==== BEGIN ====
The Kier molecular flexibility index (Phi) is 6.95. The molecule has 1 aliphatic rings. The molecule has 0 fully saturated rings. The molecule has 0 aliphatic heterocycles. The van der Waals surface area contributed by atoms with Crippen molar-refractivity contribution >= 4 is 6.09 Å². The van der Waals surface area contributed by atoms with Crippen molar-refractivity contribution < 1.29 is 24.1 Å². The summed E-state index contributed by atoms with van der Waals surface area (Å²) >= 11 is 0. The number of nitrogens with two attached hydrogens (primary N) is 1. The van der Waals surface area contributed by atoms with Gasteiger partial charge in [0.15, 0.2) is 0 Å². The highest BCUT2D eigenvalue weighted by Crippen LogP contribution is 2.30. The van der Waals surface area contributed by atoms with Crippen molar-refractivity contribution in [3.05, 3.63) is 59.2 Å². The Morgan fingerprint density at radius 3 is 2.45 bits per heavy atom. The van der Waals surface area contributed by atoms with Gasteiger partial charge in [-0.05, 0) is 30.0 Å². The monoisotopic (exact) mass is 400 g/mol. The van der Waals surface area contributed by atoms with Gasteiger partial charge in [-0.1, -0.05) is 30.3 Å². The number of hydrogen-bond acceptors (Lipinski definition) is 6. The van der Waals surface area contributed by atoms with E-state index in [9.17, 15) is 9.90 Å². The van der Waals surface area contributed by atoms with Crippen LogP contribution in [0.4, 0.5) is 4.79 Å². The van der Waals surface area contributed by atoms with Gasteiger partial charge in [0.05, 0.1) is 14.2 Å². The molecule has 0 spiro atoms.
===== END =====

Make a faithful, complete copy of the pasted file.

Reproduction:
The Kier molecular flexibility index (Phi) is 6.95. The molecule has 1 aliphatic rings. The molecule has 0 fully saturated rings. The molecule has 0 aliphatic heterocycles. The van der Waals surface area contributed by atoms with Crippen molar-refractivity contribution >= 4 is 6.09 Å². The van der Waals surface area contributed by atoms with Crippen molar-refractivity contribution < 1.29 is 24.1 Å². The summed E-state index contributed by atoms with van der Waals surface area (Å²) >= 11 is 0. The number of nitrogens with two attached hydrogens (primary N) is 1. The van der Waals surface area contributed by atoms with Gasteiger partial charge in [0.15, 0.2) is 0 Å². The highest BCUT2D eigenvalue weighted by Crippen LogP contribution is 2.30. The van der Waals surface area contributed by atoms with Crippen molar-refractivity contribution in [3.05, 3.63) is 59.2 Å². The Morgan fingerprint density at radius 3 is 2.45 bits per heavy atom. The van der Waals surface area contributed by atoms with Gasteiger partial charge in [-0.05, 0) is 30.0 Å². The monoisotopic (exact) mass is 400 g/mol. The van der Waals surface area contributed by atoms with Gasteiger partial charge in [-0.1, -0.05) is 30.3 Å². The number of hydrogen-bond acceptors (Lipinski definition) is 6. The van der Waals surface area contributed by atoms with E-state index in [9.17, 15) is 9.90 Å². The van der Waals surface area contributed by atoms with Crippen LogP contribution in [0.4, 0.5) is 4.79 Å². The van der Waals surface area contributed by atoms with Gasteiger partial charge in [0.05, 0.1) is 14.2 Å². The molecule has 0 spiro atoms.